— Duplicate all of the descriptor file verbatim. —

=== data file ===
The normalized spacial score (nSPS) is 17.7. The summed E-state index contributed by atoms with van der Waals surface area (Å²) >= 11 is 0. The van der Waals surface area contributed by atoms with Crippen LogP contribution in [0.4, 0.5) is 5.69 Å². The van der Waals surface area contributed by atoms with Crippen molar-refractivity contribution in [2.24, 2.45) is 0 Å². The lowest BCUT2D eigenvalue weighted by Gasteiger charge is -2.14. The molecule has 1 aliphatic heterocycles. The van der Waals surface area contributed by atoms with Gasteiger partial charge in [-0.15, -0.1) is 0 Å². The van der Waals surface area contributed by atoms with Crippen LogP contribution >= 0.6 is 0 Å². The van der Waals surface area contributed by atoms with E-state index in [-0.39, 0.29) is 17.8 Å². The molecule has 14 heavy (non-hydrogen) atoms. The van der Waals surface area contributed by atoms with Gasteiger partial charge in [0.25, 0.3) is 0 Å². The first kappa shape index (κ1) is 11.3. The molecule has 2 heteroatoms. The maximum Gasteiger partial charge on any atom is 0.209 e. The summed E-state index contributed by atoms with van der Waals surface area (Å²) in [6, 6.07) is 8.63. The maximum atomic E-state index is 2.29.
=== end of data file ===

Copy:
The normalized spacial score (nSPS) is 17.7. The summed E-state index contributed by atoms with van der Waals surface area (Å²) >= 11 is 0. The van der Waals surface area contributed by atoms with Crippen LogP contribution in [0.4, 0.5) is 5.69 Å². The van der Waals surface area contributed by atoms with Crippen molar-refractivity contribution in [2.24, 2.45) is 0 Å². The lowest BCUT2D eigenvalue weighted by Gasteiger charge is -2.14. The molecule has 1 aliphatic heterocycles. The van der Waals surface area contributed by atoms with Gasteiger partial charge in [-0.15, -0.1) is 0 Å². The van der Waals surface area contributed by atoms with Crippen LogP contribution >= 0.6 is 0 Å². The van der Waals surface area contributed by atoms with E-state index in [-0.39, 0.29) is 17.8 Å². The molecule has 14 heavy (non-hydrogen) atoms. The van der Waals surface area contributed by atoms with Gasteiger partial charge in [0.25, 0.3) is 0 Å². The first kappa shape index (κ1) is 11.3. The molecule has 2 heteroatoms. The maximum Gasteiger partial charge on any atom is 0.209 e. The summed E-state index contributed by atoms with van der Waals surface area (Å²) in [6, 6.07) is 8.63. The maximum atomic E-state index is 2.29.